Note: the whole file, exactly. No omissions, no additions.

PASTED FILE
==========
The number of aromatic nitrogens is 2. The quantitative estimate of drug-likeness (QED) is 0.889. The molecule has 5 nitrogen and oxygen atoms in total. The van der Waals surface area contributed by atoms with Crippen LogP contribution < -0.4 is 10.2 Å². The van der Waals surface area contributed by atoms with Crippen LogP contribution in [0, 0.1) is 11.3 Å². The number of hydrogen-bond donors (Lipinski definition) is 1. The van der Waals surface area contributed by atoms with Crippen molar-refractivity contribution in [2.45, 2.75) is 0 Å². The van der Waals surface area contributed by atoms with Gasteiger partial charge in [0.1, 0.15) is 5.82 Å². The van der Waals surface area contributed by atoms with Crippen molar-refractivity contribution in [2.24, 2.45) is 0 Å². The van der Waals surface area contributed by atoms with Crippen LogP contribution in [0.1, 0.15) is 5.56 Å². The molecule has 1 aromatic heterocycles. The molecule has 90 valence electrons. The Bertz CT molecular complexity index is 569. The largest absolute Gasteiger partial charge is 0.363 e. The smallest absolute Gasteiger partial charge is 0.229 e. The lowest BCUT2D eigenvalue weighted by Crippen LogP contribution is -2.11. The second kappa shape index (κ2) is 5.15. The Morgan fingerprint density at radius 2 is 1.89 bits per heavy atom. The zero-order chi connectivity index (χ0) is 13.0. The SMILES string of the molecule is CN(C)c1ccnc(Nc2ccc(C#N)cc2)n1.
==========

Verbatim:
The number of aromatic nitrogens is 2. The quantitative estimate of drug-likeness (QED) is 0.889. The molecule has 5 nitrogen and oxygen atoms in total. The van der Waals surface area contributed by atoms with Crippen LogP contribution < -0.4 is 10.2 Å². The van der Waals surface area contributed by atoms with Crippen LogP contribution in [0, 0.1) is 11.3 Å². The number of hydrogen-bond donors (Lipinski definition) is 1. The van der Waals surface area contributed by atoms with Crippen molar-refractivity contribution in [2.45, 2.75) is 0 Å². The van der Waals surface area contributed by atoms with Gasteiger partial charge in [0.1, 0.15) is 5.82 Å². The van der Waals surface area contributed by atoms with Crippen molar-refractivity contribution in [2.24, 2.45) is 0 Å². The van der Waals surface area contributed by atoms with Crippen LogP contribution in [0.1, 0.15) is 5.56 Å². The molecule has 1 aromatic heterocycles. The molecule has 90 valence electrons. The Bertz CT molecular complexity index is 569. The largest absolute Gasteiger partial charge is 0.363 e. The smallest absolute Gasteiger partial charge is 0.229 e. The lowest BCUT2D eigenvalue weighted by Crippen LogP contribution is -2.11. The second kappa shape index (κ2) is 5.15. The Morgan fingerprint density at radius 2 is 1.89 bits per heavy atom. The zero-order chi connectivity index (χ0) is 13.0. The SMILES string of the molecule is CN(C)c1ccnc(Nc2ccc(C#N)cc2)n1.